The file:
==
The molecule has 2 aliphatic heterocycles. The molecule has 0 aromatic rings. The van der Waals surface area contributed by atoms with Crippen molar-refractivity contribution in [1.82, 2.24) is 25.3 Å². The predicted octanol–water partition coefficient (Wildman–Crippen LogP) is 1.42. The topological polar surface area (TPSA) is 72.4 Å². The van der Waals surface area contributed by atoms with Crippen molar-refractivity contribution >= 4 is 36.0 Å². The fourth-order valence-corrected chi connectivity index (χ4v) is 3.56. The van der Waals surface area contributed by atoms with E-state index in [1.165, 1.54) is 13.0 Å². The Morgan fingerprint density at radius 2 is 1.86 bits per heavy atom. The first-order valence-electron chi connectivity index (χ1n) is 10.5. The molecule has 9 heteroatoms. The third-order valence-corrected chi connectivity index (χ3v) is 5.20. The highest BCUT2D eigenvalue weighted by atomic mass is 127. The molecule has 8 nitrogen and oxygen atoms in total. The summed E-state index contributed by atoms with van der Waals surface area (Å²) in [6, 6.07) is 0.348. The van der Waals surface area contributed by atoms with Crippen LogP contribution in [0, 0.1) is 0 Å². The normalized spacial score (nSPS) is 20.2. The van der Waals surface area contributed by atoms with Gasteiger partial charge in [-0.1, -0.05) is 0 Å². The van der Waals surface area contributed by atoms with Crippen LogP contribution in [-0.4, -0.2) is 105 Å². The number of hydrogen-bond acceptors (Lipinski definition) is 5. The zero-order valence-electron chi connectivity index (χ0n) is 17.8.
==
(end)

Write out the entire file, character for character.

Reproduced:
The molecule has 2 aliphatic heterocycles. The molecule has 0 aromatic rings. The van der Waals surface area contributed by atoms with Crippen molar-refractivity contribution in [1.82, 2.24) is 25.3 Å². The predicted octanol–water partition coefficient (Wildman–Crippen LogP) is 1.42. The topological polar surface area (TPSA) is 72.4 Å². The van der Waals surface area contributed by atoms with Crippen molar-refractivity contribution >= 4 is 36.0 Å². The fourth-order valence-corrected chi connectivity index (χ4v) is 3.56. The van der Waals surface area contributed by atoms with E-state index in [1.165, 1.54) is 13.0 Å². The Morgan fingerprint density at radius 2 is 1.86 bits per heavy atom. The first-order valence-electron chi connectivity index (χ1n) is 10.5. The molecule has 9 heteroatoms. The third-order valence-corrected chi connectivity index (χ3v) is 5.20. The highest BCUT2D eigenvalue weighted by atomic mass is 127. The molecule has 8 nitrogen and oxygen atoms in total. The summed E-state index contributed by atoms with van der Waals surface area (Å²) in [6, 6.07) is 0.348. The van der Waals surface area contributed by atoms with Crippen LogP contribution in [0, 0.1) is 0 Å². The normalized spacial score (nSPS) is 20.2. The van der Waals surface area contributed by atoms with Gasteiger partial charge in [-0.1, -0.05) is 0 Å². The van der Waals surface area contributed by atoms with Crippen LogP contribution in [-0.4, -0.2) is 105 Å². The number of hydrogen-bond acceptors (Lipinski definition) is 5. The zero-order valence-electron chi connectivity index (χ0n) is 17.8.